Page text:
Quezon City Rep. Marvin Rillo wants the National Police to rigorously screen gun license applicants in the wake of the killing of a former mayor and two other people on the grounds of Ateneo de Manila University.
“We have to reinforce the vetting of individuals applying for licenses to own and possess guns, while cracking down on unregistered or loose firearms,” Rillo said in a statement on Tuesday.
“We also want Camp Crame to avoid giving multiple gun licenses, especially to first-time applicants, unless they are clearly in imminent danger due to the nature of their profession,” Rillo said.
The suspected gunman in Sunday’s attack, 38-year-old Dr. Chao Tiao Yumol, was apprehended with two pistols: a Ruger and a Llama with silencer, according to the Quezon City police.
While the Ruger was found licensed to the suspect, the police said they are still looking for the Llama’s registration papers.
Yumol shot and killed former Lamitan City Mayor Rose Furigay, her longtime aide, Victor Capistrano, and Ateneo security guard Jeneven Bandiala, according to the police.
Furigay’s daughter, Hannah, a graduating Ateneo law student, was also wounded.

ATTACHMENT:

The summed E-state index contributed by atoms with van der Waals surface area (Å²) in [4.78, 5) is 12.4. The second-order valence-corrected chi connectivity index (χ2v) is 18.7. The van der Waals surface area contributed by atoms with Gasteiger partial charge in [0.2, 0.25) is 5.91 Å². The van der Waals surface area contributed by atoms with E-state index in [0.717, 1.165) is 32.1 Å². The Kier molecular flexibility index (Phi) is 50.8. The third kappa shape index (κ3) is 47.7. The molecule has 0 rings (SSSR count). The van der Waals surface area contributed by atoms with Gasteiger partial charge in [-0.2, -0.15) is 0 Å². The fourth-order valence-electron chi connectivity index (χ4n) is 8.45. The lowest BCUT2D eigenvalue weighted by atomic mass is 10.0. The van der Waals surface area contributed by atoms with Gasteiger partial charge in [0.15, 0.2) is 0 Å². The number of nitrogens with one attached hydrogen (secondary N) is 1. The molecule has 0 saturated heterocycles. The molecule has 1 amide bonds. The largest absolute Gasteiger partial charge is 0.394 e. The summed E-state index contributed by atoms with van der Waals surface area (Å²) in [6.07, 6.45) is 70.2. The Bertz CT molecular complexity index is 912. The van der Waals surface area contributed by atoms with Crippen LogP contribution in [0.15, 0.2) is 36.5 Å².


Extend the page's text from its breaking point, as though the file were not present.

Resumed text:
“We are praying for the victims, and our hearts go out to their families at this difficult time. We also share the pain of the Ateneo community,” Rillo said.
Rillo completed his secondary schooling at Ateneo, while a brother is an alumnus of the university’s law school.
In batting for tougher gun controls, Rillo also cited the case of a man who was caught on a viral video brandishing a firearm and threatening a motorist during a traffic altercation in Meycauayan City.
The man turned out to be the registered owner of 10 firearms, but he was never issued a permit to carry any of the guns outside his residence.
The National Bureau Investigation filed criminal charges against the man last week.
CLAMPDOWN ON LOOSE FIREARMS
Rillo also pressed for “a nonstop crackdown on unregistered firearms that are clearly driving the surge in gun violence.”
Loose guns are used to commit up to 99 percent of all crimes in the Philippines, according to the London-based International Alert (IA), an organization advocating societies where people resolve their differences without violence.
IA estimates that the Philippines has some 3.9 million firearms, of which more than half or around 2.1 million are unlicensed or illegally owned.